Cereal silage has begun; tonnage is anywhere from 50 to 75 per cent of normal. Winter wheat and fall rye are in mid-to hard-dough stage. Winter wheat swathing has started; harvest may start as early as the end of the week if weather remains warm and dry. Hay yields are average to date. First-cut dairy hay has been of poor quality.

Second cut has started and producers are hoping the second cut and possible third cut will give close to adequate supplies. Dairy-quality hay should be at a premium this winter. Beef-quality hay is medium quality as many acres were cut late but received less rain. Native and grass hay harvest has begun. Conditions have improved, and producers are hoping for better haying weather. Some producers are anticipating a feed shortage due to silage shortfalls. Hay in general is expected to be adequate. Pastures are keeping up with grazing given the favour-able soil moisture conditions.


More precipitation fell this past week. Crop uniformity is better in the southern areas of the region where less precipitation fell throughout the season. In other areas, uneven development will be an issue at harvest time. Many fields are recovering from excess moisture but are showing yield reductions. Spring wheat and oat fields are 100 per cent headed out with good yield potential. Early-seeded canola is fully podded while late seeded canola is wrapping up flowering. Soybean fields have begun podding and have excellent nodulation while other fields are struggling through wet field conditions with limited nodulation and root development.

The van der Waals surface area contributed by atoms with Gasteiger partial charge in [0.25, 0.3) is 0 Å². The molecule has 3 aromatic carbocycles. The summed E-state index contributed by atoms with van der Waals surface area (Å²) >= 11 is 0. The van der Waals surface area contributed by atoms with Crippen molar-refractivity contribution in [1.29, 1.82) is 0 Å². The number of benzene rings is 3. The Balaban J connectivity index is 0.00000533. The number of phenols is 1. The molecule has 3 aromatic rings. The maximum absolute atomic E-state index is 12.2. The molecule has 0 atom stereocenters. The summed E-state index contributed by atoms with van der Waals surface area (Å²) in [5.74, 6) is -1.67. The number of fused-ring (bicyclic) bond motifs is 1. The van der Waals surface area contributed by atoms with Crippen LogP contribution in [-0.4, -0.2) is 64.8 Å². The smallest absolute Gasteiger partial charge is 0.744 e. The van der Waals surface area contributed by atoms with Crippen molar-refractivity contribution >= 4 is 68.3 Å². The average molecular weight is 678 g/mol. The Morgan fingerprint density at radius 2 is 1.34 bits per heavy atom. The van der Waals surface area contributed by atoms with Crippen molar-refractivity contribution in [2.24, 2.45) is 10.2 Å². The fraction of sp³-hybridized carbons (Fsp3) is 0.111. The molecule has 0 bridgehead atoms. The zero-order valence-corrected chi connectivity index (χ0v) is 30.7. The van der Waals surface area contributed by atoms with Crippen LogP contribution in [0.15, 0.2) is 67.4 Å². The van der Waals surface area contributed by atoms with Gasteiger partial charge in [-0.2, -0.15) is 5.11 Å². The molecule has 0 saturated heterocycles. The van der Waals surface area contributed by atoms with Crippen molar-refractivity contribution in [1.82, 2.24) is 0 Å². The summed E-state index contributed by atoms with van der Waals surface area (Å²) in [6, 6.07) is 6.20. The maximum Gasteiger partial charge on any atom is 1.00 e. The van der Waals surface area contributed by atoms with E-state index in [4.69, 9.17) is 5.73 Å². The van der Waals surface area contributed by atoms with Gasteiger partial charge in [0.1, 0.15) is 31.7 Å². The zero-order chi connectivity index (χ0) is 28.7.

Flax has nearly completed flowering and is 45 to 50 cm in height. Corn is tasselling. Winter wheat is in the soft-dough stage with very good yield potential. Fusarium head blight is evident throughout many fields. While some producers are well underway on second cut, others are struggling to complete first-cut hay. First-cut alfalfa yields are reported at one to 1.5 MT/acre with low quality due to weekly rainshowers. Second cut is just underway and yields are anticipated to be between 1.0 to 1.5 MT/acre with excellent quality. Hay shortages are not reported yet. Dry pastures are in demand in some areas due to significant standing water.


Rainfall for the week varied. Water remains in low-lying areas. Crop development continues; early-seeded canola has finished flowering. Warmseason crops, such as sunflowers and corn continue rapid development as a result of the recent long, hot days. Winter wheat is in the soft-dough stage.

Fusarium head blight is evident in many winter wheat fields. There are reports in the Teulon/Petersfield area of empty seed heads and affected kernels. Alfalfa seed fields are receiving fungicide application to control botrytis. Hay harvest progress throughout most of the Interlake region has been impeded by scattered showers and limited field access due to the wet conditions. Dry hay has been impossible to harvest without rain; most of the hay crop is being put up as haylage.

The hay crop is still available with reasonable beef quality and yield, but harvest conditions are the main issue. Pasture conditions are very poor. Some producers are reporting higher incidence of foot rot. There are producers struggling with management decisions including supplementing pastures with hay, moving cattle, and securing winter feed supplies.